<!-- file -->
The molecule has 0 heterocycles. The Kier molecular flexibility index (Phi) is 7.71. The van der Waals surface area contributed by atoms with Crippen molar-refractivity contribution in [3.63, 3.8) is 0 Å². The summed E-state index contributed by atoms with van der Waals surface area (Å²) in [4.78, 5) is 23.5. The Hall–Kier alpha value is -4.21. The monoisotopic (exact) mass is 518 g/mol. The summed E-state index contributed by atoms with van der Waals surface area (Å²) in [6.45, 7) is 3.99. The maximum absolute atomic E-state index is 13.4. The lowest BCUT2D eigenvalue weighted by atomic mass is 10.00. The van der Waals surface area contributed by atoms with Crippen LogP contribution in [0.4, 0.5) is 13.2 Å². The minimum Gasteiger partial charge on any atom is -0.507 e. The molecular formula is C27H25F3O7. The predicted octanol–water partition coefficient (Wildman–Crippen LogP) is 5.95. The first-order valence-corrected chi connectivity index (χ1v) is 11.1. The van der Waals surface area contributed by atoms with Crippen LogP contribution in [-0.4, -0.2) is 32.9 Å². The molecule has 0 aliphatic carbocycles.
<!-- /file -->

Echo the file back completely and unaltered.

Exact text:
The molecule has 0 heterocycles. The Kier molecular flexibility index (Phi) is 7.71. The van der Waals surface area contributed by atoms with Crippen molar-refractivity contribution in [3.63, 3.8) is 0 Å². The summed E-state index contributed by atoms with van der Waals surface area (Å²) in [4.78, 5) is 23.5. The Hall–Kier alpha value is -4.21. The monoisotopic (exact) mass is 518 g/mol. The summed E-state index contributed by atoms with van der Waals surface area (Å²) in [6.45, 7) is 3.99. The maximum absolute atomic E-state index is 13.4. The lowest BCUT2D eigenvalue weighted by atomic mass is 10.00. The van der Waals surface area contributed by atoms with Crippen LogP contribution in [0.4, 0.5) is 13.2 Å². The minimum Gasteiger partial charge on any atom is -0.507 e. The molecular formula is C27H25F3O7. The predicted octanol–water partition coefficient (Wildman–Crippen LogP) is 5.95. The first-order valence-corrected chi connectivity index (χ1v) is 11.1. The van der Waals surface area contributed by atoms with Crippen LogP contribution in [-0.4, -0.2) is 32.9 Å². The molecule has 0 aliphatic carbocycles.